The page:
Purpose of review: Pronagnosia is a rare acquired or developmental pathological condition that consists of a selective difficulty to recognize familiar people by their voices. It can be distinguished into two different categories: apperceptive phonagnosia, which denotes a purely perceptual form of voice recognition disorder; and associative phonagnosia, in which patients have no perceptual defects, but cannot evaluate if the voice of a known person is or not familiar. The neural substrate of these two forms of voice recognition is still controversial, but it could concern different components of the core temporal voice areas and of extratemporal voice processing areas. This article reviews recent research on the neuropsychological and anatomo-clinical aspects of this condition. Recent findings: Data obtained in group studies or single case reports of phonagnosic patients suggest that apperceptive phonagnosia might be due to disruption of the core temporal voice areas, bilaterally located in the posterior parts of the superior temporal gyrus, whereas associative phonagnosia might result from impaired access to structures where voice representations are stored, due to a disconnection of these areas from structures of the voice extended system. Although these results must be confirmed by further investigations, they represent an important step toward understanding the nature and neural substrate of apperceptive and associative forms of phonagnosia.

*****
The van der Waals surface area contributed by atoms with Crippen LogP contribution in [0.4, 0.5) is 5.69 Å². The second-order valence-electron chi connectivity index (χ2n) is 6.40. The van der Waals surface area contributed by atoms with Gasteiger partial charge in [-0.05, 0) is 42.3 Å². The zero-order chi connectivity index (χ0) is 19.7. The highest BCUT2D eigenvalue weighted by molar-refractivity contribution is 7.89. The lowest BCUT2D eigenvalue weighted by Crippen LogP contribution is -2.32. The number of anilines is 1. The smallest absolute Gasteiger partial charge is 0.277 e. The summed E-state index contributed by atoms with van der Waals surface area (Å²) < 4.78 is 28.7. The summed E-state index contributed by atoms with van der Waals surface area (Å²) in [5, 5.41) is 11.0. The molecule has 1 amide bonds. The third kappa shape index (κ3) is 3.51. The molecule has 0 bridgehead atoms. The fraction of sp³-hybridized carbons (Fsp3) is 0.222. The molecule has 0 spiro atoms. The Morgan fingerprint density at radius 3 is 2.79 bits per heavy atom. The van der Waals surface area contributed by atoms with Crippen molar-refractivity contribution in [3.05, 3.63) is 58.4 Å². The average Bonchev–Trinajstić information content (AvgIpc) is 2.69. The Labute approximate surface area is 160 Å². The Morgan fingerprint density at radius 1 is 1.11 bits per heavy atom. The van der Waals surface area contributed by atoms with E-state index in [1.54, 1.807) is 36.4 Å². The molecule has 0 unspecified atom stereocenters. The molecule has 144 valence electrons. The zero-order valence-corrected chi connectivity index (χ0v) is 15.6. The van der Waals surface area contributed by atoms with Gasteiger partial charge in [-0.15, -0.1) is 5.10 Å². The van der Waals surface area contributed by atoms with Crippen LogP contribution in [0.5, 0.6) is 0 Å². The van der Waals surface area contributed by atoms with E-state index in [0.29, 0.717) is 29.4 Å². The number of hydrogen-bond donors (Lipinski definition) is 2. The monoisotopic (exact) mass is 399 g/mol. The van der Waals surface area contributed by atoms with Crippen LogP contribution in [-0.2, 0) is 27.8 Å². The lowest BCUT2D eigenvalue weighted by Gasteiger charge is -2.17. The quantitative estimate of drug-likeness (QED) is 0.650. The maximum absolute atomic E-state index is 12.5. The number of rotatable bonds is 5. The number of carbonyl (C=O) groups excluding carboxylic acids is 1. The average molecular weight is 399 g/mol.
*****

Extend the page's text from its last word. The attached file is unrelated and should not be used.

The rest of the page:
Apperceptive and Associative Forms of Phonagnosia / Gainotti, Guido; Quaranta, Davide; Luzzi, Simona. - In: CURRENT NEUROLOGY AND NEUROSCIENCE REPORTS. - ISSN 1528-4042. - (2023). [10.1007/s11910-023-01271-5]